The only problem is that almost no one gets too little of them! They are abundantly supplied in the typical diet. Indeed, we get too much of them. The American diet gives us a gross overload of omega-6s relative to omega-3s. And it is that ratio that is about as critical as the absolute amounts. Even if you're getting plenty of omega-3, if you're consuming even more omega-6, you will wind up short. That's because the two classes (omega-6 and omega-3) are competitive; they crowd each other out. This overload of omega-6s relative to omega-3s is now thought to be involved in inflammation, cognitive deficits, depression, and many other disorders of mind and body. It might also be this ratio that determines or predisposes to bodyfat gains (see section above). Again, the only practical way to restore balance, for most people, is to supplement with either flax oil or fish oil (or better yet, a combination of both).

Flax oil has the advantage of being a rich source of the protective lignans, as well (while fish oil has none). Whole flax seed and flax oil are superfoods that should be in everyone's kitchen.
Bibliography Brenna JT. Efficiency of conversion of alpha-linolenic acid to long chain n-3 fatty acids in man. Curr Opin Clin Nutr Metab Care. 2002 Mar;5(2):127-32. Burdge GC, et al. Effect of altered dietary n-3 fatty acid intake upon plasma lipid fatty acid composition, conversion of [13C]alpha-linolenic acid to longer-chain fatty acids and partitioning towards beta-oxidation in older men. Br J Nutr. 2003 Aug;90(2):311-21. Cunnane SC. Problems with essential fatty acids: time for a new paradigm? Prog Lipid Res. 2003 Nov;42(6):544-68. Hagve TA, Christophersen BO. Mechanisms for the serum lipid-lowering effect of n-3 fatty acids. Scand J Clin Lab Invest. 1988 Dec;48(8):813-6 Massiera F, et al. Arachidonic acid and prostacyclin signaling promote adipose tissue development: a human health concern? J Lipid Res. 2003 Feb;44(2):271-9. Murase T, et al. Dietary alpha-linolenic acid-rich diacylglycerols reduce body weight gain accompanying the stimulation of intestinal beta-oxidation and related gene expressions in C57BL/KsJ-db/db mice. J Nutr. 2002 Oct;132(10):3018-22. Nakatani T, et al. A low fish oil inhibits SREBP-1 proteolytic cascade, while a high-fish-oil feeding decreases SREBP-1 mRNA in mice liver: relationship to anti-obesity. J Lipid Res. 2003 Feb;44(2):369-79. Ogborn MR, et al. Dietary flax oil reduces renal injury, oxidized LDL content, and tissue n-6/n-3 FA ratio in experimental polycystic kidney disease. Lipids. 2002 Nov;37(11):1059-65. Pischon T, et al. Habitual dietary intake of n-3 and n-6 fatty acids in relation to inflammatory markers among US men and women. Circulation. 2003 Jul 15;108(2):155-60. Tarpila S, et al. The effect of flaxseed supplementation in processed foods on serum fatty acids and enterolactone. Eur J Clin Nutr. 2002 Feb;56(2):157-65. Simopoulos AP. Omega-3 fatty acids in inflammation and autoimmune diseases. J Am Coll Nutr. 2002 Dec;21(6):495-505. Sinclair AJ, et al. What is the role of alpha-linolenic acid for mammals? Lipids. 2002 Dec;37(12):1113-23. Wiesenfeld PW et al. Flaxseed increased alpha-linolenic and eicosapentaenoic acid and decreased arachidonic acid in serum and tissues of rat dams and offspring. Food Chem Toxicol. 2003 Jun;41(6):841-55.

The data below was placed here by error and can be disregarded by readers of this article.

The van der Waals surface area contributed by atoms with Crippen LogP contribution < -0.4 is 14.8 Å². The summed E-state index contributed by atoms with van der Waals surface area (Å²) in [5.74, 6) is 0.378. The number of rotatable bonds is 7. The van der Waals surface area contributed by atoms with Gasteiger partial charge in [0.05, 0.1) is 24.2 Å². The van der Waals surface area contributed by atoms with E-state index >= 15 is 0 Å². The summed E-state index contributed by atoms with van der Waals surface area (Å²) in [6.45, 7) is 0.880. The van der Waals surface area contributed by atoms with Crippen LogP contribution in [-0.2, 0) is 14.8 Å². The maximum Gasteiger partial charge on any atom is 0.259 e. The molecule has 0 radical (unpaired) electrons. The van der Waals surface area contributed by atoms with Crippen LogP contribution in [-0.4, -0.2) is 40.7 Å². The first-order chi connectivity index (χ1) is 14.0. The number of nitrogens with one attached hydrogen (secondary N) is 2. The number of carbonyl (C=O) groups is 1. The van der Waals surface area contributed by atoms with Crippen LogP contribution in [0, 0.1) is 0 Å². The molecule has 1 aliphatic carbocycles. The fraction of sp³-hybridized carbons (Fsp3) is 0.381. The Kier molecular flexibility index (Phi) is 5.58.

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Disclaimer: Use as directed with a sensible nutrition and exercise program. Read all product labels and warnings thoroughly before use. These statements have not been evaluated by the Food and Drug Administration. These products are not intended to diagnose, treat, cure or prevent any disease.